LeBron James has a favorite for the MVP award: Himself

Are Harden and LeBron both deserving of MVPs? (3:03)

The Jump crew discusses the idea of splitting the NBA MVP award into best season and best player, enabling both James Harden and LeBron James to be recognized. (3:03)

MIAMI -- LeBron James has someone in mind for the MVP award this season.


This is a season in which prohibitive MVP favorite James Harden has done phenomenal things with NBA-leading Houston, reigning MVP Russell Westbrook has been fantastic again for Oklahoma City, and Anthony Davis has found a new stratosphere to take his game, especially after New Orleans lost DeMarcus Cousins.

James raves about them all. But ...

"I would vote for me," James told The Associated Press. "The body of work, how I'm doing it, what's been happening with our team all year long, how we've got so many injuries and things of that nature, guys in and out, to be able to still keep this thing afloat, I definitely would vote me."

His numbers with the Cleveland Cavaliers this season compare favorably -- or exceed -- the five-season run between 2008-09 and 2012-13 when he won the MVP award four times. His averages then: 27.8 points, 7.6 rebounds and 7.3 assists on 52 percent shooting while playing 38 minutes per game.

This season's numbers are definitely MVP-worthy: 27.4 points, 9.1 assists and 8.6 rebounds on 55 percent shooting.

"He's continued to prove everybody wrong and find new levels," said Miami guard Dwyane Wade, James' longtime friend and two-time former teammate. "In his 15th season, to be 33 years of age and to be playing the way he's playing, as consistent as he's playing, that is as impressive as anything that anybody has ever done."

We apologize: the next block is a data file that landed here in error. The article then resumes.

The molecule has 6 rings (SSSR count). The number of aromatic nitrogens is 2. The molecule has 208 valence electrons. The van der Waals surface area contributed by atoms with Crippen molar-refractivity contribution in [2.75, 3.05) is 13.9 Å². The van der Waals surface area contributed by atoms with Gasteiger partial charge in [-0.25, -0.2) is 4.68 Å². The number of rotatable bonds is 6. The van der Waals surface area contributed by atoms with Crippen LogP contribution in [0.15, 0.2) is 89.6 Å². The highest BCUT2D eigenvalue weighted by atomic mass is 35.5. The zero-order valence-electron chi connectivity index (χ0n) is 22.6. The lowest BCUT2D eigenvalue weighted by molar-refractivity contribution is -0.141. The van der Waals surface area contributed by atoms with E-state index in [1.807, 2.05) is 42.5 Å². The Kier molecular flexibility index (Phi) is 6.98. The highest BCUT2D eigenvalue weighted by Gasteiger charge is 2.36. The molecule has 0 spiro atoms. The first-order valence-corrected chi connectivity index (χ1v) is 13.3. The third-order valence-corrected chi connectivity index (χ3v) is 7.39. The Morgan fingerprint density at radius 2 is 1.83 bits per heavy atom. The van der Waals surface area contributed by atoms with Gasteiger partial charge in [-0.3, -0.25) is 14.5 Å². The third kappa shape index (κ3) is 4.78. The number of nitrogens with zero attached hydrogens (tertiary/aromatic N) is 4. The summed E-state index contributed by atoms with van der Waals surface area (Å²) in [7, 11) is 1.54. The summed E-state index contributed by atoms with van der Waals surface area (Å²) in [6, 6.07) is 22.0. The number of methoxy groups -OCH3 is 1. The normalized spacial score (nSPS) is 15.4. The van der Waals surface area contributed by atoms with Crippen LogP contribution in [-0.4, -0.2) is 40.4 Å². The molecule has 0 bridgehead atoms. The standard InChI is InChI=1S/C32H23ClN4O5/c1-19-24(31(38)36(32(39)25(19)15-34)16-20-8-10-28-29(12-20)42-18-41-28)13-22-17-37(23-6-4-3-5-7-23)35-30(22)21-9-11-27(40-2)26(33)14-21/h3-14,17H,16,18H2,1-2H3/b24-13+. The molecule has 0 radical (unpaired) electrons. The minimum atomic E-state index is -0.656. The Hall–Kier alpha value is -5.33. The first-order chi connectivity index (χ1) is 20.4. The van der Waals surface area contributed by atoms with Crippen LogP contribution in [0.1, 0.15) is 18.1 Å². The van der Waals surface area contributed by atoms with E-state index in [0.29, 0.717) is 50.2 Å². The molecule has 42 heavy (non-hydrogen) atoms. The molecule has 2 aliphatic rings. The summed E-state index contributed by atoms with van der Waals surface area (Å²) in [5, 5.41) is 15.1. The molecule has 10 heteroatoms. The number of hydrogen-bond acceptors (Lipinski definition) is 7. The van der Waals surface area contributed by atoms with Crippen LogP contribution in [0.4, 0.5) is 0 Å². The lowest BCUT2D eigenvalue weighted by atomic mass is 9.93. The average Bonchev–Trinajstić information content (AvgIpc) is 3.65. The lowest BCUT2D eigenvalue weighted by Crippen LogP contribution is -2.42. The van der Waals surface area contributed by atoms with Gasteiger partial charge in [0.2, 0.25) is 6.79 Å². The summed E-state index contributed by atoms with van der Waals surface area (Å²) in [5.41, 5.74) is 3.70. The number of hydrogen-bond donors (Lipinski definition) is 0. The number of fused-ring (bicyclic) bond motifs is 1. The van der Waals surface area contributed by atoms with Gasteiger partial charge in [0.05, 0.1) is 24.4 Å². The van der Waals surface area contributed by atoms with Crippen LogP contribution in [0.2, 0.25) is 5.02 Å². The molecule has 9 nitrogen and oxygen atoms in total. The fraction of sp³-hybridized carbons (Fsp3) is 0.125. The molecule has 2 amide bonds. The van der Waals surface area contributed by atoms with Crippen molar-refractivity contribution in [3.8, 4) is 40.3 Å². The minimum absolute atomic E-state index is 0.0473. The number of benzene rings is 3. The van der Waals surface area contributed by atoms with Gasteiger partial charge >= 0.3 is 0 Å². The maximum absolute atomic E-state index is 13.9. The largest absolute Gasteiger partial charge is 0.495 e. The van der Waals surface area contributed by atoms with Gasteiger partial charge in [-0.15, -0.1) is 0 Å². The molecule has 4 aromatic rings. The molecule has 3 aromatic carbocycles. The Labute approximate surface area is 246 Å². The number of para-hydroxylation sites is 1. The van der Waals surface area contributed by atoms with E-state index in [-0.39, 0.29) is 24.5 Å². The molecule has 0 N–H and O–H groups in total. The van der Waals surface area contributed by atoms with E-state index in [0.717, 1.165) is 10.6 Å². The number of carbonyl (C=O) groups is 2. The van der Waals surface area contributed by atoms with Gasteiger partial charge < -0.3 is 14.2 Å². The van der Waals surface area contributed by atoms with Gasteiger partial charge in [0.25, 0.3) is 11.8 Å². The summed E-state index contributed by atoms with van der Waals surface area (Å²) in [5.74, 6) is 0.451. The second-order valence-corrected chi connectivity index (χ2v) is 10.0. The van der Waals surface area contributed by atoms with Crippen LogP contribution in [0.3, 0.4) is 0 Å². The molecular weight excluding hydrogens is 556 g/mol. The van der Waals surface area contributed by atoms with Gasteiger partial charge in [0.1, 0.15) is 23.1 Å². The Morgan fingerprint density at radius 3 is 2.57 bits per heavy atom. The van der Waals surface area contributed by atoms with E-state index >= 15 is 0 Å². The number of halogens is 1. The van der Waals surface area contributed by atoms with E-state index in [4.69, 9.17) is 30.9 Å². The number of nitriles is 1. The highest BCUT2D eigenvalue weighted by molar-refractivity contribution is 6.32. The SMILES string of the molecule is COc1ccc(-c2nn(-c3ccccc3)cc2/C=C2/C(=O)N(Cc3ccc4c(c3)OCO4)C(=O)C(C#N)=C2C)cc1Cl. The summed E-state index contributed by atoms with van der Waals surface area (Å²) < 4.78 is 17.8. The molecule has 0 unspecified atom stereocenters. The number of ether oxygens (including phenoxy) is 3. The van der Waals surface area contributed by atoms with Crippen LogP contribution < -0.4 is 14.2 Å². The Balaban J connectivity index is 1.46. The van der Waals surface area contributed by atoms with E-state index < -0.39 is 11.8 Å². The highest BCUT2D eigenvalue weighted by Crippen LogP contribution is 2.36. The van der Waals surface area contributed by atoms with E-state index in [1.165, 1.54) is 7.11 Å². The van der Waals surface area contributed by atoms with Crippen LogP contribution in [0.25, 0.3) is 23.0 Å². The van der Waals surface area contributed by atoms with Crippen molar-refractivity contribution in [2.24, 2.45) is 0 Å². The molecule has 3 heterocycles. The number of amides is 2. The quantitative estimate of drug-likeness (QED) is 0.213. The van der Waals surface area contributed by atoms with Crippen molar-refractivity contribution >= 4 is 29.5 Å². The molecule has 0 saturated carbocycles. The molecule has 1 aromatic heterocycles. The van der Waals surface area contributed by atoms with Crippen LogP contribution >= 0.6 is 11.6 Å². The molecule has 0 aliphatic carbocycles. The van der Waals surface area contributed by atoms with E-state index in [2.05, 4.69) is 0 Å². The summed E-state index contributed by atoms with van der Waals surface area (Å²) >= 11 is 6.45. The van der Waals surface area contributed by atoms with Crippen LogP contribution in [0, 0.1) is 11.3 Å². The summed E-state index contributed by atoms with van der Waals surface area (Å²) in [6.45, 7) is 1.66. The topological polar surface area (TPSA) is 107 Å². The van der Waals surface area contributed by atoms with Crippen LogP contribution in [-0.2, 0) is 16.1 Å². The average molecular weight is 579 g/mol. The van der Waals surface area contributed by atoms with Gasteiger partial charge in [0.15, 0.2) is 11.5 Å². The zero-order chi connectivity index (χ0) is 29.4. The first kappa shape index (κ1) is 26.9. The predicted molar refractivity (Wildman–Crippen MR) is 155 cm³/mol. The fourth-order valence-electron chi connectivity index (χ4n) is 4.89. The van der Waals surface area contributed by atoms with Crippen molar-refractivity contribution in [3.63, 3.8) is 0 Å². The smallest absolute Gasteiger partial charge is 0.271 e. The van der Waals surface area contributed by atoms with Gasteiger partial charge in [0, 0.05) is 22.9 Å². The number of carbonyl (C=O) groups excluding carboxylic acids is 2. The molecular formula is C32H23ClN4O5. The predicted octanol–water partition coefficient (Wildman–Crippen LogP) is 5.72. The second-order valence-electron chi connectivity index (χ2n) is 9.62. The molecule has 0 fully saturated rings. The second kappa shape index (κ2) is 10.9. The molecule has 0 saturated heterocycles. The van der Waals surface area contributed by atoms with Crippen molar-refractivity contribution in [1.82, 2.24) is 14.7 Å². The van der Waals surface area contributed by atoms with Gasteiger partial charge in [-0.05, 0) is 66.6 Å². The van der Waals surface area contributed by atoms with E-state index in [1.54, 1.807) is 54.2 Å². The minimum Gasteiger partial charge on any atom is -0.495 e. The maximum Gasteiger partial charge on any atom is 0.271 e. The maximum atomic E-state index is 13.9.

Averaging 27 points, nine assists and eight rebounds is an NBA rarity.

Oscar Robertson had numbers like those five times, in five consecutive seasons from 1960-61 through 1964-65 (he won his lone MVP award for the 1963-64 season). No one posted averages like that again until last year, when Harden and Westbrook both pulled it off.

Robertson, Harden and Westbrook were all 20-somethings when they had those numbers.

James is in position to join them. A fifth MVP wouldn't define him; he has long been a Hall of Fame lock.

"At this point in my career, I'm just trying to break the mold, break the narrative of guys in their 15th year ... I'm trying to do things that have never been done before," James said. "It's crazy because I'm not setting out to do it. It's just kind of happening organically. I'm just training my body and training my mind and going out and playing and seeing what happens."

The Cavaliers are in the mix to finish as high as No. 3 in the Eastern Conference, despite having had 21 different players on the roster, 24 different starting lineups and counting, and a slew of injuries, even with head coach Tyronn Lue falling ill and missing games.

"You can say what you want about LeBron, whether it's positive or it's negative. What's he's done, it's just amazing," Cavs acting head coach Larry Drew said. "At his age, him being able to play in every game, him being able to sustain and him being able to play with the consistency he has played with, game after game after game, speaks volumes. To me, he certainly deserves the MVP. He's been phenomenal every game."

The season has been rocky. James says he has been at his best anyway.

"I've said it," James said. "Obviously, I've had some unbelievable seasons before, but I've said it: This is the best I can go, just from a complete basketball player standpoint."

Information from The Associated Press was included in this report.